Middle East Notes and Comment: Taking it to the Streets
October 24, 2007
The age of bread riots in the Middle East may be over. With each passing year, people in the Middle East seem to expect less and less from their governments. The governments, for their part, seem to be encouraging the trend.
For decades in the Middle East, governments fed their publics a steady diet of populist rhetoric and subsidies. Now, the governments are betting that they do not need to control local economies to prove their relevance or win the loyalty of their subjects. Moving away from subsidies on staples such as bread, rice, sugar, and cooking oil liberates regional governments from millions—or billions—of dollars in expenses every year. Still, the potential challenges are clear. Other organizations may step in and provide services the government no longer does, creating loyalties that undermine government control rather than extend it.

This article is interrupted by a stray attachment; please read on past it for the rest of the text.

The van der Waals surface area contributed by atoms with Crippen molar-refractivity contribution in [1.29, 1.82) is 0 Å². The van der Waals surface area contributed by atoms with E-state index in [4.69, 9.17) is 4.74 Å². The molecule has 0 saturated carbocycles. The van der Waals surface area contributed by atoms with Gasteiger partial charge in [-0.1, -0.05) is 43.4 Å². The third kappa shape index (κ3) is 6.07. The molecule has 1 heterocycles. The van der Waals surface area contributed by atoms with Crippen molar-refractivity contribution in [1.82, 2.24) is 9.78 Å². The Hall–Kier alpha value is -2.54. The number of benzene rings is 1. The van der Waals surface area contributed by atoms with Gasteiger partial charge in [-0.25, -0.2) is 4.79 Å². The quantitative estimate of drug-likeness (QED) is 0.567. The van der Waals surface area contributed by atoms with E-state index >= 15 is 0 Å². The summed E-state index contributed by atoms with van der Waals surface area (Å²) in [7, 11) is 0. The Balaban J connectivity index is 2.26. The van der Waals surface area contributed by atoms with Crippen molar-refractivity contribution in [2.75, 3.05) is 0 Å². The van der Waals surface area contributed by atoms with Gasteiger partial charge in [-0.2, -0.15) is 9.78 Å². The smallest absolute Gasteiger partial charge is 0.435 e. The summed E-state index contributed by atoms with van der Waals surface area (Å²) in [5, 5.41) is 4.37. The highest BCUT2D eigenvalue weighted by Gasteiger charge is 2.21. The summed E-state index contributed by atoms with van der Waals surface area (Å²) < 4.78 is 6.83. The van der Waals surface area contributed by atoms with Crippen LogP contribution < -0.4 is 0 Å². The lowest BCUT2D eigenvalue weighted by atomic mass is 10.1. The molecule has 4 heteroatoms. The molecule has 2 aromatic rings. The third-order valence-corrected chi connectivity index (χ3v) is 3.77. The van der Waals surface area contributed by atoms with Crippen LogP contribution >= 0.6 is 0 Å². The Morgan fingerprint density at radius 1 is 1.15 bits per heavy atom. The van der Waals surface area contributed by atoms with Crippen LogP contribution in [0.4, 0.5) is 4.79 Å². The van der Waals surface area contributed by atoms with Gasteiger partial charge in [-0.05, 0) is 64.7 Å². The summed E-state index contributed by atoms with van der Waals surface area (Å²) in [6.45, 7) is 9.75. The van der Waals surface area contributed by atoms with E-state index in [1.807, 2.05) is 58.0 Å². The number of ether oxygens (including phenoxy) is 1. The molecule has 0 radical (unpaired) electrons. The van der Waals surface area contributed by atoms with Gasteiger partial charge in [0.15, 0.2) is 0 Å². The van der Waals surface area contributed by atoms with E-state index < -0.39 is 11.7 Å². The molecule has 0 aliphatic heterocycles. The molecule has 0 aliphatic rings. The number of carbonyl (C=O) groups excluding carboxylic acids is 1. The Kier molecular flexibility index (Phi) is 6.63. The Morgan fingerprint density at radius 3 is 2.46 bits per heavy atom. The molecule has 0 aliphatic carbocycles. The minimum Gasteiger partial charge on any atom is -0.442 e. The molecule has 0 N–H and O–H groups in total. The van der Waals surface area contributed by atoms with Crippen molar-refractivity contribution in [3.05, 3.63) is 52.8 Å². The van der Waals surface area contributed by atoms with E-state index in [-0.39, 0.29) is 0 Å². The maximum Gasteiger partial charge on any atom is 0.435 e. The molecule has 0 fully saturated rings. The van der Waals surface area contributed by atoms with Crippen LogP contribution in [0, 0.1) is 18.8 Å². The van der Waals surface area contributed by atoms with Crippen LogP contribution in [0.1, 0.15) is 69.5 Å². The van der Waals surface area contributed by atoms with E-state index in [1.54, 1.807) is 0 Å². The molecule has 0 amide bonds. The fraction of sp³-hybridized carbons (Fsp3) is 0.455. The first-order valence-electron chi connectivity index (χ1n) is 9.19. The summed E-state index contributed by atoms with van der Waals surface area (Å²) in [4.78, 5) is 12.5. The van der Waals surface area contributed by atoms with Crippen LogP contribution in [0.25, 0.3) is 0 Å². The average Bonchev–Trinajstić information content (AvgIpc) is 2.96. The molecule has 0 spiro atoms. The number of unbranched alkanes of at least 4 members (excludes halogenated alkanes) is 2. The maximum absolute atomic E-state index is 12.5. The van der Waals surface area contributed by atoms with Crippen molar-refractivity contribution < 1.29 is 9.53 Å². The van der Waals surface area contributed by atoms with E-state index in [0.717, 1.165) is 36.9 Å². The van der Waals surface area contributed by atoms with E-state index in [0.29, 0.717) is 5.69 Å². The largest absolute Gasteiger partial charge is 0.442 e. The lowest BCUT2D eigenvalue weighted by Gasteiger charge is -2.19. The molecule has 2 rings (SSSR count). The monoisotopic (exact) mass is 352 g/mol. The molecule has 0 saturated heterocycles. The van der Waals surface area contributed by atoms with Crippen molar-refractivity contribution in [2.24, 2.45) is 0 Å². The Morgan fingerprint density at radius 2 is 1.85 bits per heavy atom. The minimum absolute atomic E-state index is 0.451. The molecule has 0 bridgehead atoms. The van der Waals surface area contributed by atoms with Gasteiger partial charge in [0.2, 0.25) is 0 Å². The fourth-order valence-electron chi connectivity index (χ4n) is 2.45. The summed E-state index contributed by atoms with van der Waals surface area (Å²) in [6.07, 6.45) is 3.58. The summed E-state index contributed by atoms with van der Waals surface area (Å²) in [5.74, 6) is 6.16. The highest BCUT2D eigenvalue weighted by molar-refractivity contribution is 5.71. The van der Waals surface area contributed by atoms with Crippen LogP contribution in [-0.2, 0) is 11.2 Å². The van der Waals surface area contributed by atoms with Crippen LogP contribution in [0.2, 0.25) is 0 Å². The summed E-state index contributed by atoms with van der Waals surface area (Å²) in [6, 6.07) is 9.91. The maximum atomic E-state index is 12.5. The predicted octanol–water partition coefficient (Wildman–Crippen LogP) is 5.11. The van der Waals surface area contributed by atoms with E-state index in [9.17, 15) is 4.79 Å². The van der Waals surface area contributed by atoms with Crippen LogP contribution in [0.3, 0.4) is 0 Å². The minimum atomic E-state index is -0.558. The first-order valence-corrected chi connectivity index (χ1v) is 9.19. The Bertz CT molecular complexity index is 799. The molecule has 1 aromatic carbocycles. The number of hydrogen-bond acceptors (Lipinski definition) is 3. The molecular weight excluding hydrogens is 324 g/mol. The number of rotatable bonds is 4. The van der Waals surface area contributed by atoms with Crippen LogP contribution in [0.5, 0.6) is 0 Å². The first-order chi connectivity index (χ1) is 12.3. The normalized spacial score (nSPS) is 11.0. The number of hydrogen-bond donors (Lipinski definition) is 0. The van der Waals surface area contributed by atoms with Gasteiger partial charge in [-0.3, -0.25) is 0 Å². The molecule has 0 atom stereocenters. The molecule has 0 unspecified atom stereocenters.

More worrisome for the government, citizens may become not merely passive but actively hostile to governments that do not provide for them. So far, though, the governments’ bet seems to be paying off.